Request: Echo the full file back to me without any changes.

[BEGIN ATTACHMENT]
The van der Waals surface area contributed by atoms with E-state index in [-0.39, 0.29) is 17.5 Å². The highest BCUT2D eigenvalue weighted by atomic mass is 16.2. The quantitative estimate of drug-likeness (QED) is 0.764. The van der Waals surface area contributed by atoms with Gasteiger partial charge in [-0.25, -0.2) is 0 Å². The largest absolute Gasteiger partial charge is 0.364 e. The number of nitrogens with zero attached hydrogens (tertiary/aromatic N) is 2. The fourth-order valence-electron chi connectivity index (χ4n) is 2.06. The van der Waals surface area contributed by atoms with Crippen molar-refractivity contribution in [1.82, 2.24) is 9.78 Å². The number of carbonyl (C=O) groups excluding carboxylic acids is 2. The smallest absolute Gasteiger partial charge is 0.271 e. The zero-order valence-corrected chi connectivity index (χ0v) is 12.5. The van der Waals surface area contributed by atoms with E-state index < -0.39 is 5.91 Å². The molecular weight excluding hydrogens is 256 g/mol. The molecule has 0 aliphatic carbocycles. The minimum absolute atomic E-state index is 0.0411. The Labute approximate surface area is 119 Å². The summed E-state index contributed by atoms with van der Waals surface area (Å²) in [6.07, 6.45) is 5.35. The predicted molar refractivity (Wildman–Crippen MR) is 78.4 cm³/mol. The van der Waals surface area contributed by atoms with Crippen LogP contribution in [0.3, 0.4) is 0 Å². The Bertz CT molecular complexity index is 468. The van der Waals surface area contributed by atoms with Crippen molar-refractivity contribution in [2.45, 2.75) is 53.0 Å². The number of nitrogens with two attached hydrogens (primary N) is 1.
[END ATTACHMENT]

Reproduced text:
The van der Waals surface area contributed by atoms with E-state index in [-0.39, 0.29) is 17.5 Å². The highest BCUT2D eigenvalue weighted by atomic mass is 16.2. The quantitative estimate of drug-likeness (QED) is 0.764. The van der Waals surface area contributed by atoms with Gasteiger partial charge in [-0.25, -0.2) is 0 Å². The largest absolute Gasteiger partial charge is 0.364 e. The number of nitrogens with zero attached hydrogens (tertiary/aromatic N) is 2. The fourth-order valence-electron chi connectivity index (χ4n) is 2.06. The van der Waals surface area contributed by atoms with Crippen molar-refractivity contribution in [1.82, 2.24) is 9.78 Å². The number of carbonyl (C=O) groups excluding carboxylic acids is 2. The smallest absolute Gasteiger partial charge is 0.271 e. The zero-order valence-corrected chi connectivity index (χ0v) is 12.5. The van der Waals surface area contributed by atoms with E-state index < -0.39 is 5.91 Å². The molecular weight excluding hydrogens is 256 g/mol. The molecule has 0 aliphatic carbocycles. The minimum absolute atomic E-state index is 0.0411. The Labute approximate surface area is 119 Å². The summed E-state index contributed by atoms with van der Waals surface area (Å²) in [6.07, 6.45) is 5.35. The predicted molar refractivity (Wildman–Crippen MR) is 78.4 cm³/mol. The van der Waals surface area contributed by atoms with Crippen LogP contribution in [0.3, 0.4) is 0 Å². The Bertz CT molecular complexity index is 468. The van der Waals surface area contributed by atoms with Crippen molar-refractivity contribution in [2.45, 2.75) is 53.0 Å². The number of nitrogens with two attached hydrogens (primary N) is 1.